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Mohamed Yousry Salama passes away

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Salafi and founder of a liberal party, Salama was an icon to many

The body of Mohamed Youssry Salam, surrounded by hundreds of mourners in Alexandria, his hometown (Photo: Al-Dostour hand-out)

The body of Mohamed Youssry Salam, surrounded by hundreds of mourners in Alexandria, his hometown
(Photo: Al-Dostour hand-out)

The funeral of Mohamed Yousry Salama was held in Alexandria on Sunday, attracting thousands of attendants. Salama, a political activist and Al-Dostour Party leader, passed away on Sunday morning at the age of 39.

The funeral procession carried his body, enshrouded in a white cloth, without a casket. The body was taken to the Omari mosque where his funeral prayer was held.

Salama lived and died in Alexandria. He recently suffered a stomach illness.

A dentist and an adherent of Salafism, Salama was born on 1 October 1974. He participated in the 25 January 2011 uprising that ousted former president Hosni Mubarak, at a time when Salafi preachers condemned the protests.

In the aftermath of Mubarak’s fall Salama joined the Salafi  Al-Nour Party and for a time was its official spokesperson. He resigned in August 2011 over differences with party leaders.

Salama then joined Nobel Laureate and opposition leader Mohamed El-Baradei, alongside other political figures, to form Al-Dostour Party, drawing criticism from many Islamists.

Although a Salafi, Salama’s writings indicated he believed Sharia could not be applied from the top down and should only be pursued after Egypt’s economic, political, and social problems were solved.

Salama’s death has resounded across Egypt.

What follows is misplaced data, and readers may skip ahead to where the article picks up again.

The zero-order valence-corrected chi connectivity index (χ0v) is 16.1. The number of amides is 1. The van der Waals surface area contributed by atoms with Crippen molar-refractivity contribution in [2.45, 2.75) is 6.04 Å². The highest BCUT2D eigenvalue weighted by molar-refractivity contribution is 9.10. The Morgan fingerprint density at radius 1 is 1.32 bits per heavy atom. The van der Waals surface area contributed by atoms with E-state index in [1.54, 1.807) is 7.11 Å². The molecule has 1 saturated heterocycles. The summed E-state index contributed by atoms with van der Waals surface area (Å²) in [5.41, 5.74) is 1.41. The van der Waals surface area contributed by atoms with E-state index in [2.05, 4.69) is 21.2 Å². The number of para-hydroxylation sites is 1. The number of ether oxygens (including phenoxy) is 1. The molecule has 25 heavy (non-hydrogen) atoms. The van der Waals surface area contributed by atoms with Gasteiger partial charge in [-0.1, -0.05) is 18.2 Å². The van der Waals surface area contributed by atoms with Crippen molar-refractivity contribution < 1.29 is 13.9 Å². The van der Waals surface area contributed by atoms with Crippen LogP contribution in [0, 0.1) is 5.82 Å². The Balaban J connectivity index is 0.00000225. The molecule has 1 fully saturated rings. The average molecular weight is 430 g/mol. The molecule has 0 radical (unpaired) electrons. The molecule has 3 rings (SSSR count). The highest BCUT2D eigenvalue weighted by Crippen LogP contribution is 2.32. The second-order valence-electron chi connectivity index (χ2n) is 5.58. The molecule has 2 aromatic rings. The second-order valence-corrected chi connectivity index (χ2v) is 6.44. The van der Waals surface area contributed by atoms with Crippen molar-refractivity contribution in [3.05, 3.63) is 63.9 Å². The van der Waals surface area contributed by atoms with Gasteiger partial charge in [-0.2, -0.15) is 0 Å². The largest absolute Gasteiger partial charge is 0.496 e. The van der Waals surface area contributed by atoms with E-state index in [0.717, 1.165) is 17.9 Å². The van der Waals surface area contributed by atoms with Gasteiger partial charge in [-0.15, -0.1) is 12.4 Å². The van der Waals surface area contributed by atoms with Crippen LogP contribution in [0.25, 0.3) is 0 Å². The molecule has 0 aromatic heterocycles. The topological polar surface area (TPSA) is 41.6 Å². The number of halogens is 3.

The 6 April Youth Movement, Salafayo Costa, Al-Tayar Al-Shaaby honoured Salam’s passing, as did several prominent Egyptians figures.

“May God have mercy on Mohamed Yousry Salama and afford him a place in paradise. His love for his country, his strong moral fibre, his selflessness and his fight for the freedom and dignity of all Egyptians is an example to all of us,” ElBaradei wrote on his Twitter account.

The Ghad El-Thawra party leader Ayman Nour also spared a few words, as did the novelist Alaa Al-Aswani and the Al-Nour Party spokesperson Nadder Bakkar.

“My brother,… and my teacher,” Bakkar wrote on his Twitter account. “I visited him yesterday… I did not know this was the last meeting.”

Salama’s Twitter account was also flooded with messages from supporters.

Funeral prayers will be held on Sunday in Alexandria’s Al-Omary Mosque after Asr prayers in the afternoon.

About the authors

Ahmed Aboulenein

News Reporter

Ahmed Aboul Enein is an Egyptian journalist who hates writing about himself in the third person. Follow him on Twitter @aaboulenein

Luiz Sanchez

Luiz Sanchez

Journalist

Luiz is a Brazilian journalist in Cairo @luizdaVeiga


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